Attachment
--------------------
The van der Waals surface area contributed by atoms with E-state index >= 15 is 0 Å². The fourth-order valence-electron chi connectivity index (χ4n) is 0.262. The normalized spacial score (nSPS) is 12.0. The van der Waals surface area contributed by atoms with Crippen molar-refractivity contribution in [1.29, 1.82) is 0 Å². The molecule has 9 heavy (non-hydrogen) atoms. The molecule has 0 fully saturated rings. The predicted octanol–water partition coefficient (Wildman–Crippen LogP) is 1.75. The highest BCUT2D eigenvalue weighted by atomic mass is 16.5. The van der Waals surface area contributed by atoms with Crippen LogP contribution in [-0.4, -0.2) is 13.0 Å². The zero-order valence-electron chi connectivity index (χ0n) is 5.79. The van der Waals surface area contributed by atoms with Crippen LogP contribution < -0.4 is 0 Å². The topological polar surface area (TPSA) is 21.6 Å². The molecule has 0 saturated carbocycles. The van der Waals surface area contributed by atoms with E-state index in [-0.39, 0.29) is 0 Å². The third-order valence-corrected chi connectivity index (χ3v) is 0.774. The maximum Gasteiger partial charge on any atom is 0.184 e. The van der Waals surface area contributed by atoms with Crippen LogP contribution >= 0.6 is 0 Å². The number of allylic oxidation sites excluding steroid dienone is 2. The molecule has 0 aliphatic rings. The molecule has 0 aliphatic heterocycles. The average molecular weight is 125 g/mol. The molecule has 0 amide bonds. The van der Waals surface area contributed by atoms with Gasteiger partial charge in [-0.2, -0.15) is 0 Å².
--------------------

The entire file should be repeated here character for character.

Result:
The van der Waals surface area contributed by atoms with E-state index >= 15 is 0 Å². The fourth-order valence-electron chi connectivity index (χ4n) is 0.262. The normalized spacial score (nSPS) is 12.0. The van der Waals surface area contributed by atoms with Crippen molar-refractivity contribution in [1.29, 1.82) is 0 Å². The molecule has 9 heavy (non-hydrogen) atoms. The molecule has 0 fully saturated rings. The predicted octanol–water partition coefficient (Wildman–Crippen LogP) is 1.75. The highest BCUT2D eigenvalue weighted by atomic mass is 16.5. The van der Waals surface area contributed by atoms with Crippen LogP contribution in [-0.4, -0.2) is 13.0 Å². The zero-order valence-electron chi connectivity index (χ0n) is 5.79. The van der Waals surface area contributed by atoms with Crippen LogP contribution < -0.4 is 0 Å². The topological polar surface area (TPSA) is 21.6 Å². The molecule has 0 saturated carbocycles. The van der Waals surface area contributed by atoms with E-state index in [-0.39, 0.29) is 0 Å². The third-order valence-corrected chi connectivity index (χ3v) is 0.774. The maximum Gasteiger partial charge on any atom is 0.184 e. The van der Waals surface area contributed by atoms with Crippen LogP contribution >= 0.6 is 0 Å². The number of allylic oxidation sites excluding steroid dienone is 2. The molecule has 0 aliphatic rings. The molecule has 0 aliphatic heterocycles. The average molecular weight is 125 g/mol. The molecule has 0 amide bonds. The van der Waals surface area contributed by atoms with Gasteiger partial charge in [-0.2, -0.15) is 0 Å².